Friday, January 28, 2011

I Remember the Challenger Disaster

It's hard to believe that the Space Shuttle Challenger blew up 25 years ago. Like anyone who was around then, I have memories of where I was when I heard it and how I felt afterwards. It's that sick feeling that I associate with a few other unnatural disasters in my life, including the Kennedy assassinations, John Lennon's murder and, of course, the most horrible thing to happen (to Americans) in my lifetime--the World Trade Center destruction on 9/11/2001.

I was getting ready for work in San Francisco. I was watching it on TV (as I recall) and saw the sickening "wrongness" of the spacecraft in flight. You know, after 25 years maybe my memories are unclear. I may not have seen the images until later. I do know that we all felt stunned during that workday. I just read that in that pre-Internet, pre-cell phone time, almost everyone knew about it almost instantly. Thank TV and radio, and lots of calls on the land lines.

I'd watched numerous other NASA space flight liftoffs, including John Glenn on our old black-and-white TV. Watching launches become a ritual familiar to my family. Early morning, groggy by the set, waiting and waiting for that one small event. "T-minus X minutes and counting" became a familiar phrase.

Astronauts are genuine heroes, even as they have become NASA employees doing various jobs in space today. They were especially heroic in the early days, when the risk was so extreme. We didn't expect these "routine" flights to ever go wrong, but as we all know now, two shuttles have vaporized in space.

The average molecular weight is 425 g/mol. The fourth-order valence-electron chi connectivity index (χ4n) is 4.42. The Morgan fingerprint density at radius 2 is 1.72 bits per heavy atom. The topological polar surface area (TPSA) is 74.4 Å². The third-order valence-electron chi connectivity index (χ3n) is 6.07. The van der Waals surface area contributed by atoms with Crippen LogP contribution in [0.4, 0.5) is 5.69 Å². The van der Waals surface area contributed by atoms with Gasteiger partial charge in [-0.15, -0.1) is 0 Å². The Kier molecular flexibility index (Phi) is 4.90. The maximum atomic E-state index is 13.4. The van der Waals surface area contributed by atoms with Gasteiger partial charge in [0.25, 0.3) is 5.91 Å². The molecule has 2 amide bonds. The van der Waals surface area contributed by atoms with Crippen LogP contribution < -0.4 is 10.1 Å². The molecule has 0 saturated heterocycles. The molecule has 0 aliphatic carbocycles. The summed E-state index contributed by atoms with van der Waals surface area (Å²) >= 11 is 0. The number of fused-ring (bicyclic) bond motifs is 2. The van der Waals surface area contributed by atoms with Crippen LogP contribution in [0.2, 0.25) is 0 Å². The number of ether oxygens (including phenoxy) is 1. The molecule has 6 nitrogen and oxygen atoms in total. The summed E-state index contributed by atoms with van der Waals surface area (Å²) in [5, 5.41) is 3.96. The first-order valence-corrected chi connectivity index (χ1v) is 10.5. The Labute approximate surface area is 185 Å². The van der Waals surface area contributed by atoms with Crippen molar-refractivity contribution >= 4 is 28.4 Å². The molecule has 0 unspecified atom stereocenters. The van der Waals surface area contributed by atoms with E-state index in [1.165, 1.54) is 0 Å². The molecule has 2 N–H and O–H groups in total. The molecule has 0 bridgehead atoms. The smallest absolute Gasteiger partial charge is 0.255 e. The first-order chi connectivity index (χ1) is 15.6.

So sad, so shocking. And we went on to launch many more, successfully.

1 comment:

SlickRick63 said...

I was in Navy bootcamp in Orlando FL from January through March of 1986. We had to march as a unit to and from the chow hall, to the barracks, to medical for shots...everywhere. The first people out of the chow hall were supposed to start lining up in formation and the rest would fall in ranks as the came out of the chowhall and we would all march back to the barracks as a unit.Myself and a half dozen or so recruits had just formed up, standing at parade rest, looking at the sky...because what else is there to do at parade rest? I saw 2 or 3 trails of white smoke that seemed to be very close in front of me. Suddenly BOOM! The big orange ball we've all seen so many times. This happened right before ky eyes. I had no idea what it was. In bootcamp, you are somewhat insulated feom news or current events, so I didn't know there was going to be a launch. When we got back to the barracks, our company commander told us the bad news. He had a friend that worked at the space center and arranged a VIP tour for us. I will never forget that visual of the spiraling smoke trails, the boom, and the orange ball. It was so close and so surreal. I didn't quote feel right about touring the facility as a special guest. I didn't do anything to deserve it. We had no cboice but to go anyway. It was definitely a sad feeling when I found out what I just witnessed.